3 Second cholera pandemic

Second cholera pandemic

Hand bill from the New York City Board of Health, 1832. The outdated public health advice demonstrates the lack of understanding of the disease and its actual causative factors.

The second cholera pandemic also known as the Asiatic Cholera Pandemic was a Cholera pandemic from 1829-1849.[1]



This pandemic began, like the first, with outbreaks along the Ganges River delta. From there the disease spread along trade routes to cover most of India. By 1828 the disease had traveled to China and was at the southern tips of the Ural Mountains in 1829. In London, the disease claimed 6,536 victims; in Paris, 20,000 succumbed (out of a population of 650,000) with about 100,000 deaths in all of France.[2] The epidemic reached Russia (see Cholera Riots), Quebec, Ontario and New York in the same year and the Pacific coast of North America between 1832 and 1834.[1]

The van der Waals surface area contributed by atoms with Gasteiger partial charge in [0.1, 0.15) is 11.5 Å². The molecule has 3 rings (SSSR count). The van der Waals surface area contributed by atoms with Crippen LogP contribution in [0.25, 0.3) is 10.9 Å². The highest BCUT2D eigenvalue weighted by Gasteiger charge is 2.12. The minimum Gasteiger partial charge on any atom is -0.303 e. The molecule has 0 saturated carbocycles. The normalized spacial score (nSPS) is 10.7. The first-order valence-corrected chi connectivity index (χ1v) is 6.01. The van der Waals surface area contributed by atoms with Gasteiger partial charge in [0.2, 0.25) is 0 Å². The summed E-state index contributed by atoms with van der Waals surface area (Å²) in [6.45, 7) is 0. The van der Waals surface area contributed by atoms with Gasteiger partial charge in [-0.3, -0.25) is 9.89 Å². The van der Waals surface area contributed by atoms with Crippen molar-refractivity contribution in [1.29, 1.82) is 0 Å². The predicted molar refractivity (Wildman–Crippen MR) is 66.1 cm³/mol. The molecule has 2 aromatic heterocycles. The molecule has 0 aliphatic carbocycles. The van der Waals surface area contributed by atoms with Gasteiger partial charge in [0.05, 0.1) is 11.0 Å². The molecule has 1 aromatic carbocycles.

Norwegian Poet Henrik Wergeland wrote a stage-play inspired by the pandemic, as it reached as far as Norway. The Indian Cholera, as he called it, criticized British colonialism for spreading the pandemic.

See also


  1. ^ a b "Cholera's seven pandemics". Canadian Broadcasting Corporation. December 2, 2008. http://www.cbc.ca/health/story/2008/05/09/f-cholera-outbreaks.html. Retrieved 2008-12-11. "The second pandemic started in India and reached Russia by 1830 before continuing into Finland and Poland. A two-year outbreak began in England in October 1831 and claimed 22,000 lives. Irish immigrants, fleeing poverty and the potato famine, carried the disease from Europe to North America. On their arrival in the summer of 1832, 1,220 died in Montreal and another thousand across Quebec. The disease then entered the U.S. through Detroit and New York, and reached Latin America by 1833. Another outbreak across England and Wales began in 1848, killing 52,000 over two years." 
  2. ^ Charles E. Rosenberg (1987). The Cholera Years: The United States in 1832, 1849, and 1866. University of Chicago Press. 

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